3 weight loss secrets the weight loss industry doesn’t want you to know

According to a 2012 report by ABC news, 20 billion dollars is the annual revenue of the weight loss industry. With weight loss books, plans, pills, and even surgeries, people find every and any way to shed that unwanted weight.

Here is a question though, why are we still fat? According to the World Health Organization, in 2008, more than 1.4 billion adults, 20 and over, were overweight. Of these, over 200 million men and 300 million women were obese. And the numbers are on the rise. With the billions that the weight loss industry is raking in, why aren’t we getting healthier as an international community?

Well, there might be a few facts about weight loss that most weight loss companies probably wouldn’t want you to know.

1 – It’s not just about the calories

There are so many processed diet foods on the market today that pride themselves in being low in fat and calories. Besides being sugar-laden, these foods may contain other hidden health dangers that do alter metabolism and therefore hinder weight loss. Let’s take a look at only a few common additives to get an idea:

Soy lecithin

This is used in food products as an emulsifier. Unfortunately, unfermented soy is linked to MANY disease states which can contribute to a decreased metabolism. These include thyroid issues, digestive distress, and hormonal imbalance. When included in food in this very processed state, soy can increase estrogen levels (which causes a whole array of health issues) and can cause gastrointestinal issues as it is not well tolerated by the gut. (1) Here is another question, do hormonal imbalance and a malfunctioning digestive tract sound like things that will help you to lose weight no matter how few calories you consume? The answer to this question is a definite, NO! Soy lecithin is one of the top 10 most used food additives. Food for thought.

MSG – Monosodium Glutamate

This common additive is connected with fatigue, weight gain, and interferes with neurological pathways that allow you to receive the “full” signal. (2) If you are naturally inclined to eat a meal containing 400 calories, for example, MSG is involved in making you want more (even if you are already full).So, with additives like the above, it is feasible to expect that even if you eat 1,200 calories a day from a more processed diet, long term weight loss is not necessarily inevitable.

2 – More exercise isn’t necessarily a good thing

As with calories, it’s not about quantity, it’s about quality. If you are on a very calorie-restricted diet and you rigorously exercise on a daily basis, you do not have sufficient nutrition to accommodate the increased needs your body has in order to exercise. This, as a result, will have the OPPOSITE effect on weight loss, making it more difficult for your body to metabolize and burn fat. Research has shown that long distance cardiovascular training can decrease testosterone and raise cortisol (a stress hormone). (3) Burst training, on the other hand, is shown to be much more effective for fat loss than long strenuous runs on the treadmill. (4) “Burst training (aka interval training) combines short, high intensity bursts of exercise, with slow, recovery phases, repeated during one exercise session. Burst training is done at 85-100% maximum heart rate rather than 50-70% in moderate endurance activity.” (5) Don’t run yourself into the ground. Instead, choose an interval training program that will get you results!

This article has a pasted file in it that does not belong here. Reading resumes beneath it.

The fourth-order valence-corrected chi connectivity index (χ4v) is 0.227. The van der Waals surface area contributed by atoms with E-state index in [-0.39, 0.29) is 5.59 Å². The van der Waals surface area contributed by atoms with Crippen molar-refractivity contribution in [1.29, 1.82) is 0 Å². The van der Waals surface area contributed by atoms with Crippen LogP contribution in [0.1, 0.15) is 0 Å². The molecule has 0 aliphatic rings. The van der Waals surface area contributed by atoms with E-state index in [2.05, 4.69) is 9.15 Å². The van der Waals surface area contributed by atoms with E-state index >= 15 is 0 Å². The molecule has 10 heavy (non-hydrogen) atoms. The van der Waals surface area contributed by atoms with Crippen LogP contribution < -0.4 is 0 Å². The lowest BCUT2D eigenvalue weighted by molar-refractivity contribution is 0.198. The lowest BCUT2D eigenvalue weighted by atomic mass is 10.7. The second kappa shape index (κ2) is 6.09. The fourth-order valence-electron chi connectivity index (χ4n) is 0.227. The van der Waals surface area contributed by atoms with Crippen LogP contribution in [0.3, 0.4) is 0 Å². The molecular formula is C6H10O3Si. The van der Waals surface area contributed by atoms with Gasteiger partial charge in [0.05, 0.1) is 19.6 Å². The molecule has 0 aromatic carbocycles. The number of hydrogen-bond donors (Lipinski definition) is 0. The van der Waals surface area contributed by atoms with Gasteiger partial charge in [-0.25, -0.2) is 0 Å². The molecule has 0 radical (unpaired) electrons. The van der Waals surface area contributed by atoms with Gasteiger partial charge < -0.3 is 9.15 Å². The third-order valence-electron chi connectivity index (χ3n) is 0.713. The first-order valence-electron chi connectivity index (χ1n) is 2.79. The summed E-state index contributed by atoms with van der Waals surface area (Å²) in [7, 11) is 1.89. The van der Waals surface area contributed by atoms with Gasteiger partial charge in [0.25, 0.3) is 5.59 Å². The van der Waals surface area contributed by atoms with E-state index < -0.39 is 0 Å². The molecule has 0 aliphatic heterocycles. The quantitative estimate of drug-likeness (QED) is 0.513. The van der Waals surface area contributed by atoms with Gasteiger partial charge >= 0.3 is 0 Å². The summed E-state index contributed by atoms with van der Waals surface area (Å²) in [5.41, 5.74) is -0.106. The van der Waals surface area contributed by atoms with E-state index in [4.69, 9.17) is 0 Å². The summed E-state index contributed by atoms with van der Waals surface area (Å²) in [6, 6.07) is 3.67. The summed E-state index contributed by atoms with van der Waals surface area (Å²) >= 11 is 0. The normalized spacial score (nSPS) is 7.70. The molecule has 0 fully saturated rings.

3 – It’s not your fault that you are overweight

In today’s society, we experience an almost schizophrenic mentality. TV ads, the internet, magazines, and billboards drive us to seek perfection with our bodies. At the same time, the same marketing venues sell us thousands of ways to indulge ourselves in fast and processed foods. Add to this the fact that most food companies strive to find ways to keep you coming back for more. From junk food to health food, food companies research addictive ingredients to put in their products. “According to David Kessler, the former commissioner of the U.S. Food and Drug Administration, over-eating might be due to the combination of fats, sugars and salt used by food manufactures to trigger a ‘bliss’ point in the human brain.” (6) He goes on to describe how real ingredients in foods are replaced by chemicals which make you want to eat more.

How does ANYONE stand a chance of losing weight and keeping it off in this environment? Fortunately, with knowledge comes empowerment. Knowing that marketing plays with our emotions (and pallets in this case) to get us to buy, is the first source of ammunition for anyone trying to get healthy. Also, avoiding most processed foods and choosing locally produced whole foods automatically excludes you from the marketing loop. Being an informed consumer about where your food comes from is key to staying healthy and losing weight.

At the end of the day, losing weight is about completely revamping your entire lifestyle. It’s not about going on the latest fad diet or popping some pills. Rather it’s about exploring what you are doing to hinder your health, making small, attainable changes in your diet and lifestyle that will replace bad habits, and avoiding traps put forth by people that want to make money off of your health issues. Take charge of your health by reading, asking questions to appropriate health professionals, and being present in the decisions you choose to make for yourself. It is not easy to change, but once you do, there is no going back!

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